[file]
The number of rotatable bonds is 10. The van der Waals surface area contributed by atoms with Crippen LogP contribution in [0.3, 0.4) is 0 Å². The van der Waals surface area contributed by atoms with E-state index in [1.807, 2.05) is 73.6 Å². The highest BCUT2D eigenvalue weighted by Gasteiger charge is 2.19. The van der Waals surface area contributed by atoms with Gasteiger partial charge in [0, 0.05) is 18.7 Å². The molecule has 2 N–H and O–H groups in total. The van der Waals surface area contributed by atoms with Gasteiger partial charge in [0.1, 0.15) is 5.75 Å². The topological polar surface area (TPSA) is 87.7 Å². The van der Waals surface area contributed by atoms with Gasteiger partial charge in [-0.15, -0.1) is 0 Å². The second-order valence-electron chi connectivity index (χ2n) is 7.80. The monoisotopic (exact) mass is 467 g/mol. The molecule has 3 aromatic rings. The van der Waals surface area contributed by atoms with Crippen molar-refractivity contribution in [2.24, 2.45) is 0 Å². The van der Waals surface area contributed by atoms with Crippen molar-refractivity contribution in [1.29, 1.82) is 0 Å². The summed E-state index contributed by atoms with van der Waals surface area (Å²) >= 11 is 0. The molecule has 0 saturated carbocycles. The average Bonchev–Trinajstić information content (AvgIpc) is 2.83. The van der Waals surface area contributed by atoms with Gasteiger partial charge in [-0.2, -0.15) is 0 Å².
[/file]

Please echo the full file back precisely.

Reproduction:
The number of rotatable bonds is 10. The van der Waals surface area contributed by atoms with Crippen LogP contribution in [0.3, 0.4) is 0 Å². The van der Waals surface area contributed by atoms with E-state index in [1.807, 2.05) is 73.6 Å². The highest BCUT2D eigenvalue weighted by Gasteiger charge is 2.19. The van der Waals surface area contributed by atoms with Gasteiger partial charge in [0, 0.05) is 18.7 Å². The molecule has 2 N–H and O–H groups in total. The van der Waals surface area contributed by atoms with Gasteiger partial charge in [0.1, 0.15) is 5.75 Å². The topological polar surface area (TPSA) is 87.7 Å². The van der Waals surface area contributed by atoms with Gasteiger partial charge in [-0.15, -0.1) is 0 Å². The second-order valence-electron chi connectivity index (χ2n) is 7.80. The monoisotopic (exact) mass is 467 g/mol. The molecule has 3 aromatic rings. The van der Waals surface area contributed by atoms with Crippen molar-refractivity contribution in [2.24, 2.45) is 0 Å². The van der Waals surface area contributed by atoms with Crippen molar-refractivity contribution in [1.29, 1.82) is 0 Å². The summed E-state index contributed by atoms with van der Waals surface area (Å²) >= 11 is 0. The molecule has 0 saturated carbocycles. The average Bonchev–Trinajstić information content (AvgIpc) is 2.83. The van der Waals surface area contributed by atoms with Gasteiger partial charge in [-0.2, -0.15) is 0 Å².